Harper Lee's To Kill a Mockingbird was voted the book to read before you die by British Librarians, beating the Bible to top place. I don't quite agree with that order, but it should definitely be in the top three. It is such a beautiful gem of a book.
It deals with such deep issues—racial inequality, class, rape, justice—but from the view-point of a 10 year old child (well, the narrative voice is clever and complicated). Harper Lee does this to inject innocence and humour into otherwise appalling situations.
Interestingly, To Kill a Mockingbird has seen its fair share of controversy. When it began to be taught in schools, parents asked for it to banned, because most were apparently horrified by the idea that a white girl could be attracted to a black man. However, the book has later been said not to be as critical of racism as it should be, resulting in a further call for it to be banned from teaching syllabuses. Admittedly, the word 'Nigger' is used 48 times in the book, but you always get the feeling it is not used as a derogatory term. Sometimes the best way to remove a defamatory word's power is to claim it for a use that is not; just as the LGBT movement has for the word queer, and some feminists have tried for the 'C' word. Also, the book leaves no doubt as to who you were meant to be supporting.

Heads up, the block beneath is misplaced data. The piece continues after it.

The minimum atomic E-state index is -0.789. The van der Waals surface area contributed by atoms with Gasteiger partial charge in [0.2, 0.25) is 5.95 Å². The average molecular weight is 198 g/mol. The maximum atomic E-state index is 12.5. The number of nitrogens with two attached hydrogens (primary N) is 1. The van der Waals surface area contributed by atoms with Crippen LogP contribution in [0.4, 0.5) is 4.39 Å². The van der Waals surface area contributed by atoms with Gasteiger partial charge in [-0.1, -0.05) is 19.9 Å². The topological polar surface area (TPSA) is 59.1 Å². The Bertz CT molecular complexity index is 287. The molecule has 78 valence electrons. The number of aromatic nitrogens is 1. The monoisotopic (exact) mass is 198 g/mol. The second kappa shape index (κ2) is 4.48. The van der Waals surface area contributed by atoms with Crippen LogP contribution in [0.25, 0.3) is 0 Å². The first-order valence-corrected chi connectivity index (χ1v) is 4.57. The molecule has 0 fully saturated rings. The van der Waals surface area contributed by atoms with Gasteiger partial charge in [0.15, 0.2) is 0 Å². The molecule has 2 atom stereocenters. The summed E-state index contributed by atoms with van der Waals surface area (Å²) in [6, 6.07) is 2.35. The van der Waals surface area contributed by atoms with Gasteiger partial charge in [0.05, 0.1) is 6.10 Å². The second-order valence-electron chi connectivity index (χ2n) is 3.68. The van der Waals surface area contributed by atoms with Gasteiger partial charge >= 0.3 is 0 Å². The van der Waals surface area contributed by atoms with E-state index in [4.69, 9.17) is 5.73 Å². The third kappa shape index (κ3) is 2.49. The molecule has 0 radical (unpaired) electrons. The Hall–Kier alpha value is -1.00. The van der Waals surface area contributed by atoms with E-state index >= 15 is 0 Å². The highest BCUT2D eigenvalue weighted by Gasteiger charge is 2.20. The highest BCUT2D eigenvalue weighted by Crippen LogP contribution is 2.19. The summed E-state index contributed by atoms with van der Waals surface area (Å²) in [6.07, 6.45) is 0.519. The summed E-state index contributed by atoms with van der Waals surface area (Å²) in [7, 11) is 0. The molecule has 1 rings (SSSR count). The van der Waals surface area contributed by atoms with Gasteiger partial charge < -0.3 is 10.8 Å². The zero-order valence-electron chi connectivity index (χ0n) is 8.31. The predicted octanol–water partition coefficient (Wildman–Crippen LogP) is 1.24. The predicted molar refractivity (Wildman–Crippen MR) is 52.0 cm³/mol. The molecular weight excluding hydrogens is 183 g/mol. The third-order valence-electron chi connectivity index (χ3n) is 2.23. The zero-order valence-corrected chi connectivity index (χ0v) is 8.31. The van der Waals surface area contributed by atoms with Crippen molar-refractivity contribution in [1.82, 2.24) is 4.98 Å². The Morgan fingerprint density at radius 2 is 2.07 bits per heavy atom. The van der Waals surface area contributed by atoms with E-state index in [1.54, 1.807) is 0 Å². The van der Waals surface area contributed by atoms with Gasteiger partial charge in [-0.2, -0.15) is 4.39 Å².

One more note: Pullman, this is an example of what it is to do accents properly.
So, read it before you die. If you don't do it for me, do it for the librarians.